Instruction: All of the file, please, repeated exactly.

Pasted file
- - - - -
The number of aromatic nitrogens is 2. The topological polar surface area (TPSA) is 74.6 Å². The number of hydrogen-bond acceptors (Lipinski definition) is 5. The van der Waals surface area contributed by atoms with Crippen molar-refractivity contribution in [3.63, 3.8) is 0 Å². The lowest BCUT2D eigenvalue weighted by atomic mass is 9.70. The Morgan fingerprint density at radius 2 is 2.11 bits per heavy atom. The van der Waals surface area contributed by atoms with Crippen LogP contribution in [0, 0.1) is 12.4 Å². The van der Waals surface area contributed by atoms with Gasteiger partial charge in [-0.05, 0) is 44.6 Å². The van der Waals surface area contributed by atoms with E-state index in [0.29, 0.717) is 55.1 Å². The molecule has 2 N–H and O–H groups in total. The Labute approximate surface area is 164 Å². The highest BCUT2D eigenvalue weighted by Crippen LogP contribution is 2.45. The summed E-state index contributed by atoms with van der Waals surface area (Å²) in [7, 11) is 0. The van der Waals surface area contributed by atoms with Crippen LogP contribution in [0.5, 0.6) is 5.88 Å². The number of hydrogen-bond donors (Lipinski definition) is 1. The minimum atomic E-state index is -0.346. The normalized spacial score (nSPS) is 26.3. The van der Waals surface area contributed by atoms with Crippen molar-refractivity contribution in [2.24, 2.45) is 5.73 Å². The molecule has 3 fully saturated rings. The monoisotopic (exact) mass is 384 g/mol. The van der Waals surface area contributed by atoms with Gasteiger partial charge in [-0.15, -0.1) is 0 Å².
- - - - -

The number of aromatic nitrogens is 2. The topological polar surface area (TPSA) is 74.6 Å². The number of hydrogen-bond acceptors (Lipinski definition) is 5. The van der Waals surface area contributed by atoms with Crippen molar-refractivity contribution in [3.63, 3.8) is 0 Å². The lowest BCUT2D eigenvalue weighted by atomic mass is 9.70. The Morgan fingerprint density at radius 2 is 2.11 bits per heavy atom. The van der Waals surface area contributed by atoms with Crippen LogP contribution in [0, 0.1) is 12.4 Å². The van der Waals surface area contributed by atoms with Gasteiger partial charge in [-0.05, 0) is 44.6 Å². The van der Waals surface area contributed by atoms with E-state index in [0.29, 0.717) is 55.1 Å². The molecule has 2 N–H and O–H groups in total. The Labute approximate surface area is 164 Å². The highest BCUT2D eigenvalue weighted by Crippen LogP contribution is 2.45. The summed E-state index contributed by atoms with van der Waals surface area (Å²) in [7, 11) is 0. The van der Waals surface area contributed by atoms with Crippen LogP contribution in [0.5, 0.6) is 5.88 Å². The number of hydrogen-bond donors (Lipinski definition) is 1. The minimum atomic E-state index is -0.346. The normalized spacial score (nSPS) is 26.3. The van der Waals surface area contributed by atoms with Crippen molar-refractivity contribution in [2.24, 2.45) is 5.73 Å². The molecule has 3 fully saturated rings. The monoisotopic (exact) mass is 384 g/mol. The van der Waals surface area contributed by atoms with Gasteiger partial charge in [-0.15, -0.1) is 0 Å².